Why It's Ok to Skip the Chaturangas Sometimes
Last month I went to a yoga class which annoyed the heck out of me. The second posture of the sequence was full wheel (a deep backbend) followed by an optional handstand, which was just for starters, followed by a Taylor Swift dance break midway. These things were all terrifying in and of themselves, but the worst of it was when the teacher said that "chaturangas in a yoga class are like clowns in a clown car-the more you can fit in, the better." I don't always do (or teach) multiple chaturangas in a yoga class, which can leave some students perplexed. Why? Let's start with what chaturanga, as a yoga asana, is.
It's basically a half lowered down push up, but with a fancy sanskrit name. It occurs in the traditional Sun Salutation sequence, and can either be followed by upward facing dog, cobra, etc. As a strengthening pose, it focuses on pecs, anterior deltoid, and triceps, an area that is usually overly short (and often weak) in most people to begin with. Because of a combination of different factors, repeating this posture without strengthening the opposing muscles can create an imbalance in the shoulders, especially if the shoulder blades are not stabilized by the serrates anterior in the lowering phase. In addition, the transition to upward dog can be extremely challenging in and of itself. By emphasizing the front of the body, which is already restricted, most yoga asana ignores the posterior shoulder muscles, such as the posterior deltoids, the rhomboids, and the external rotators of your shoulder (infraspinatus, teres minor). Musicians in particular, tend to be weak in these areas from repetitive practice and lack of cross training. There are also consequences for wrists unused to bearing full weight in full extension (read my thoughts on that), as well as exarcerbating restriction in the front of the chest.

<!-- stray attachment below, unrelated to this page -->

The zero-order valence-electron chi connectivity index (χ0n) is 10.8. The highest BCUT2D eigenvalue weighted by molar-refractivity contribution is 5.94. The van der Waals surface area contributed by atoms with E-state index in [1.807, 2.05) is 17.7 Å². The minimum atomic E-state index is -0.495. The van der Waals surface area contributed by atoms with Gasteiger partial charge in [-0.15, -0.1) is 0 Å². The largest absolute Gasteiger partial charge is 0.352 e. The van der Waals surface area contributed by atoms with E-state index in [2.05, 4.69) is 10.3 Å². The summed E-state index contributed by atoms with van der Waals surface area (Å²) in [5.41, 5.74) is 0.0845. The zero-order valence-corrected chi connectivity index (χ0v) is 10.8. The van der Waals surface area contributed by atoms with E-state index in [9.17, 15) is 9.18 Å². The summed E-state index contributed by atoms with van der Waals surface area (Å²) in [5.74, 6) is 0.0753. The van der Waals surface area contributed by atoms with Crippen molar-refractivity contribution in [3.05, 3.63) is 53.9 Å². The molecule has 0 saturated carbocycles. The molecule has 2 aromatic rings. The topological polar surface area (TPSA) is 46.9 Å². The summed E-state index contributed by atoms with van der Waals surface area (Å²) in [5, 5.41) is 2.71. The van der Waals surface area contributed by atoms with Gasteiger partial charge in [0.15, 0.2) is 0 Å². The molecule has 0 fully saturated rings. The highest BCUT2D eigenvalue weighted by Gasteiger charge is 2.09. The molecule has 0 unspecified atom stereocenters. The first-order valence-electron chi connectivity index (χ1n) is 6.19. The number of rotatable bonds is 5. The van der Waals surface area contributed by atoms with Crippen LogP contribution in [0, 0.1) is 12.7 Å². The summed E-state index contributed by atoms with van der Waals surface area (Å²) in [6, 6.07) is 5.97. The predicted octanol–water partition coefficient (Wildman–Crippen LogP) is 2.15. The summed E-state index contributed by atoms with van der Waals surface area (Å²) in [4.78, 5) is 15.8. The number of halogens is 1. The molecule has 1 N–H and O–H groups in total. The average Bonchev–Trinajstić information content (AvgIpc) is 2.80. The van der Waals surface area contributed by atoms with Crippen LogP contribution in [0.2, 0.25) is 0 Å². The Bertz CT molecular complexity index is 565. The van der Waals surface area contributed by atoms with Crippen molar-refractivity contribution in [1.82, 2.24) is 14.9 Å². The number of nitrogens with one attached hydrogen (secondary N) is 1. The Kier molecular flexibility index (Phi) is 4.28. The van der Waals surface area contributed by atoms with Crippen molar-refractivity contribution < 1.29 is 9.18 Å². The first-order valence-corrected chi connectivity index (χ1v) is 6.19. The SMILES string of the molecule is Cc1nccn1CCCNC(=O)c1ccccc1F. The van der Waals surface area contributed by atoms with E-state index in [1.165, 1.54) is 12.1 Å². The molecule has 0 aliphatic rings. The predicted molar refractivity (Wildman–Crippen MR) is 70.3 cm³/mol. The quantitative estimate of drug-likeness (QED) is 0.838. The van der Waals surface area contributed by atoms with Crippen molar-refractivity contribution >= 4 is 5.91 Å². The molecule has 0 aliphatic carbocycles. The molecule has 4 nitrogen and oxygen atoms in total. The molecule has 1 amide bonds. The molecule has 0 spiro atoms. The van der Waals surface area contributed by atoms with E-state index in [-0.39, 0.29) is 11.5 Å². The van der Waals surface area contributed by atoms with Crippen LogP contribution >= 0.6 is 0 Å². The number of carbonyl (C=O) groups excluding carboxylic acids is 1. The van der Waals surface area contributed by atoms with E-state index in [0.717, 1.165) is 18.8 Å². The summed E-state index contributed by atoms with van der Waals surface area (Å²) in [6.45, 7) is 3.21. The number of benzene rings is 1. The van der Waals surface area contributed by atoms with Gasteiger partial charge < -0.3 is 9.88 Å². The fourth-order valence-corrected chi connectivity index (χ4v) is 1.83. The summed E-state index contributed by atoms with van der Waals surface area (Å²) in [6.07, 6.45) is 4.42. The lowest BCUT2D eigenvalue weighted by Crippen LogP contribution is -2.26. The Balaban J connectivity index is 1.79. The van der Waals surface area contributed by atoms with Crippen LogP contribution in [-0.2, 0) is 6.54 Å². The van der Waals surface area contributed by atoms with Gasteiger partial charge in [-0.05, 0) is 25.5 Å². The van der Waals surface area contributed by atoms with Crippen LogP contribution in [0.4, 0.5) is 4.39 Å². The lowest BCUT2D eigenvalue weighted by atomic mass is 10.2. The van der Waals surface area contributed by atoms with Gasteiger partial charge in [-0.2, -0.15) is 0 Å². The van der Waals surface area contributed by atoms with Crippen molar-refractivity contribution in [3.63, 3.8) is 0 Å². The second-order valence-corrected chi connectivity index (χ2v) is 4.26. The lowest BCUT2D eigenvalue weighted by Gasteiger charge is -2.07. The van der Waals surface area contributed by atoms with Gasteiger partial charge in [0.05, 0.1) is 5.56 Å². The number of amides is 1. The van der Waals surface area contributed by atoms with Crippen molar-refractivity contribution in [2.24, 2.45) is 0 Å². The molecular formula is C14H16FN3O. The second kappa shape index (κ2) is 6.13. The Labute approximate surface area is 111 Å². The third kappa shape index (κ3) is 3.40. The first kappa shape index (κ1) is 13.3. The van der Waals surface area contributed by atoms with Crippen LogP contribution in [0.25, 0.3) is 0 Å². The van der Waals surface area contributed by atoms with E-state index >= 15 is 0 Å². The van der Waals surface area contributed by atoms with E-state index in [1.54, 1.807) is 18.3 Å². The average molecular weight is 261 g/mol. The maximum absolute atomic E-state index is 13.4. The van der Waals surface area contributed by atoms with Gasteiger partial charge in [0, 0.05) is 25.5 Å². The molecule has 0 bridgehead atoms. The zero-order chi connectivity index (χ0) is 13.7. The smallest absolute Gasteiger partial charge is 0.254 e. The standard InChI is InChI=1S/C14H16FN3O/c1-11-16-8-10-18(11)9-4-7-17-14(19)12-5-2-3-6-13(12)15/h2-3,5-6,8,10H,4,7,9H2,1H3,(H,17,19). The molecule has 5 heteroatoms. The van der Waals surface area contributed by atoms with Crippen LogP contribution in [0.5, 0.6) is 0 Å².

What can you do instead? If you are someone who practices a style of yoga which might feature 25-50 chaturangas in each class, consider laying off of a few here and there, especially if you have past or current shoulder issues. Sometimes the movement gets accelerated to a point that quality of movement is compromised, which is not ideal either. I've restricted my chaturangas to 10 or less in a class, and added strengthening poses for the back of the shoulders and lats, as well as some weight training and hanging from a bar. (Also, look at what is happening in the your shoulder blades as you lower- if there is a lot of retraction happening, your serratus is not helping you to stabilize and create some external rotation.) Here's a quote from yoga teacher Jenni Rawlings, which summarizes my feelings completely.
Before you throw it all out though, ask: am I doing pulling motions outside of yoga? In addition to lowering myself towards the floor, can I push myself up? How many chaturangas am I doing in comparison to other shoulder strengthening work? How many times a week do I practice a chaturanga heavy practice? As with all movements, the question is not whether the movement is "bad." It's whether or not your body is prepared to handle the load, magnitude, and frequency of the action. It's also about whether your shoulder is strong in many ranges of motion to support your work on and OFF the mat!